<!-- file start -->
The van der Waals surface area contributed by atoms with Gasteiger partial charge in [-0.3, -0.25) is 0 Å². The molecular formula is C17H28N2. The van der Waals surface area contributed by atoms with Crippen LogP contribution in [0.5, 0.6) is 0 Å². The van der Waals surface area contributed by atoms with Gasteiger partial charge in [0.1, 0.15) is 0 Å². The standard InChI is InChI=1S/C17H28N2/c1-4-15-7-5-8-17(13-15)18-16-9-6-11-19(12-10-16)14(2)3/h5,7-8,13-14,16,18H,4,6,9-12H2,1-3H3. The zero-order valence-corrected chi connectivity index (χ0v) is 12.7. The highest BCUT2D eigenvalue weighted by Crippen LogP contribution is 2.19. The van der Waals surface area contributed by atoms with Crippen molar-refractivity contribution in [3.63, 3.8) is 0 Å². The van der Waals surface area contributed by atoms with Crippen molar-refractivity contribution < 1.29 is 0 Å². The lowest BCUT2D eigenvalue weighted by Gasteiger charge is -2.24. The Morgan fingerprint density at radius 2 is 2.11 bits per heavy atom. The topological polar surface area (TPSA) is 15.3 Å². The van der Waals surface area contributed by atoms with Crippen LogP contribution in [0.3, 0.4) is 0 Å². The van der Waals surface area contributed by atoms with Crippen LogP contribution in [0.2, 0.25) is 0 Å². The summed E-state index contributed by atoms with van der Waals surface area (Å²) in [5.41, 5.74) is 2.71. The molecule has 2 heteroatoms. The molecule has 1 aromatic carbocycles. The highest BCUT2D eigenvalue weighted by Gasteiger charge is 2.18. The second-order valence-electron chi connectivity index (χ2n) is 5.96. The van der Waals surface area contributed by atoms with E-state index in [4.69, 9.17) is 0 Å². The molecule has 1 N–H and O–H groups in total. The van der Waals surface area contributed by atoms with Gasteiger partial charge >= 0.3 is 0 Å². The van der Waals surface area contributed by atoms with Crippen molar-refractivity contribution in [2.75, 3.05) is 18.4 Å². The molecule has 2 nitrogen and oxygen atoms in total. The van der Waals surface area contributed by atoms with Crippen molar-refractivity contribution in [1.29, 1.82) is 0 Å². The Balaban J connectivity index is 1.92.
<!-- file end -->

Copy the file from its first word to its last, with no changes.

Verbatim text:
The van der Waals surface area contributed by atoms with Gasteiger partial charge in [-0.3, -0.25) is 0 Å². The molecular formula is C17H28N2. The van der Waals surface area contributed by atoms with Crippen LogP contribution in [0.5, 0.6) is 0 Å². The van der Waals surface area contributed by atoms with Gasteiger partial charge in [0.1, 0.15) is 0 Å². The standard InChI is InChI=1S/C17H28N2/c1-4-15-7-5-8-17(13-15)18-16-9-6-11-19(12-10-16)14(2)3/h5,7-8,13-14,16,18H,4,6,9-12H2,1-3H3. The zero-order valence-corrected chi connectivity index (χ0v) is 12.7. The highest BCUT2D eigenvalue weighted by Crippen LogP contribution is 2.19. The van der Waals surface area contributed by atoms with Crippen molar-refractivity contribution in [3.63, 3.8) is 0 Å². The van der Waals surface area contributed by atoms with Crippen molar-refractivity contribution < 1.29 is 0 Å². The lowest BCUT2D eigenvalue weighted by Gasteiger charge is -2.24. The Morgan fingerprint density at radius 2 is 2.11 bits per heavy atom. The topological polar surface area (TPSA) is 15.3 Å². The van der Waals surface area contributed by atoms with Crippen LogP contribution in [0.3, 0.4) is 0 Å². The van der Waals surface area contributed by atoms with Crippen LogP contribution in [0.2, 0.25) is 0 Å². The summed E-state index contributed by atoms with van der Waals surface area (Å²) in [5.41, 5.74) is 2.71. The molecule has 2 heteroatoms. The molecule has 1 aromatic carbocycles. The highest BCUT2D eigenvalue weighted by Gasteiger charge is 2.18. The second-order valence-electron chi connectivity index (χ2n) is 5.96. The van der Waals surface area contributed by atoms with E-state index in [4.69, 9.17) is 0 Å². The molecule has 1 N–H and O–H groups in total. The van der Waals surface area contributed by atoms with Gasteiger partial charge >= 0.3 is 0 Å². The van der Waals surface area contributed by atoms with Crippen molar-refractivity contribution in [2.75, 3.05) is 18.4 Å². The molecule has 2 nitrogen and oxygen atoms in total. The van der Waals surface area contributed by atoms with Crippen molar-refractivity contribution in [1.29, 1.82) is 0 Å². The Balaban J connectivity index is 1.92.